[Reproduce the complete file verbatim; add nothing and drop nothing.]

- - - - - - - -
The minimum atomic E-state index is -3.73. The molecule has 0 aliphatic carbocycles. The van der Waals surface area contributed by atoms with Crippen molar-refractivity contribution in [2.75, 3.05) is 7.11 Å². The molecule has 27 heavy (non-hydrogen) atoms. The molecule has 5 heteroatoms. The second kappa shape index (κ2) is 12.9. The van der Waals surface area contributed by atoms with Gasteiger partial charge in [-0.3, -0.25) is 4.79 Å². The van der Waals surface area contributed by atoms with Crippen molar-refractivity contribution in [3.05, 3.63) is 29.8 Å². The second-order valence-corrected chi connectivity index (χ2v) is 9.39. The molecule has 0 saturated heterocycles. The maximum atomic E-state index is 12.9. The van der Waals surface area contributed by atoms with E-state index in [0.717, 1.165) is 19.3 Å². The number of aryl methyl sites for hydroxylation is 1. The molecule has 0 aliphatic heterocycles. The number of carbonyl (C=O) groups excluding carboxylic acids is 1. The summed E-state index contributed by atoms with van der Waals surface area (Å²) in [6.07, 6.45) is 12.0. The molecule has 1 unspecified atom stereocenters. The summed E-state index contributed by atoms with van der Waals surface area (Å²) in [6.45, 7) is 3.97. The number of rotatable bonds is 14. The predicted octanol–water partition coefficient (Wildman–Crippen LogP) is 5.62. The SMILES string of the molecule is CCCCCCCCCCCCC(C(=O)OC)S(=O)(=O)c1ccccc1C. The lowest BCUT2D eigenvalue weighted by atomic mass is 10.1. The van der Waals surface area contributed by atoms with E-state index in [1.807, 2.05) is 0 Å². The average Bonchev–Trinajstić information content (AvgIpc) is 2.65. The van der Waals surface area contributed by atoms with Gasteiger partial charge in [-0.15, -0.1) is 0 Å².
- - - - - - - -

The minimum atomic E-state index is -3.73. The molecule has 0 aliphatic carbocycles. The van der Waals surface area contributed by atoms with Crippen molar-refractivity contribution in [2.75, 3.05) is 7.11 Å². The molecule has 27 heavy (non-hydrogen) atoms. The molecule has 5 heteroatoms. The second kappa shape index (κ2) is 12.9. The van der Waals surface area contributed by atoms with Gasteiger partial charge in [-0.3, -0.25) is 4.79 Å². The van der Waals surface area contributed by atoms with Crippen molar-refractivity contribution in [3.05, 3.63) is 29.8 Å². The second-order valence-corrected chi connectivity index (χ2v) is 9.39. The molecule has 0 saturated heterocycles. The maximum atomic E-state index is 12.9. The van der Waals surface area contributed by atoms with E-state index in [0.717, 1.165) is 19.3 Å². The number of aryl methyl sites for hydroxylation is 1. The molecule has 0 aliphatic heterocycles. The number of carbonyl (C=O) groups excluding carboxylic acids is 1. The summed E-state index contributed by atoms with van der Waals surface area (Å²) in [6.07, 6.45) is 12.0. The molecule has 1 unspecified atom stereocenters. The summed E-state index contributed by atoms with van der Waals surface area (Å²) in [6.45, 7) is 3.97. The number of rotatable bonds is 14. The predicted octanol–water partition coefficient (Wildman–Crippen LogP) is 5.62. The SMILES string of the molecule is CCCCCCCCCCCCC(C(=O)OC)S(=O)(=O)c1ccccc1C. The lowest BCUT2D eigenvalue weighted by atomic mass is 10.1. The van der Waals surface area contributed by atoms with E-state index in [1.807, 2.05) is 0 Å². The average Bonchev–Trinajstić information content (AvgIpc) is 2.65. The van der Waals surface area contributed by atoms with Gasteiger partial charge in [-0.15, -0.1) is 0 Å².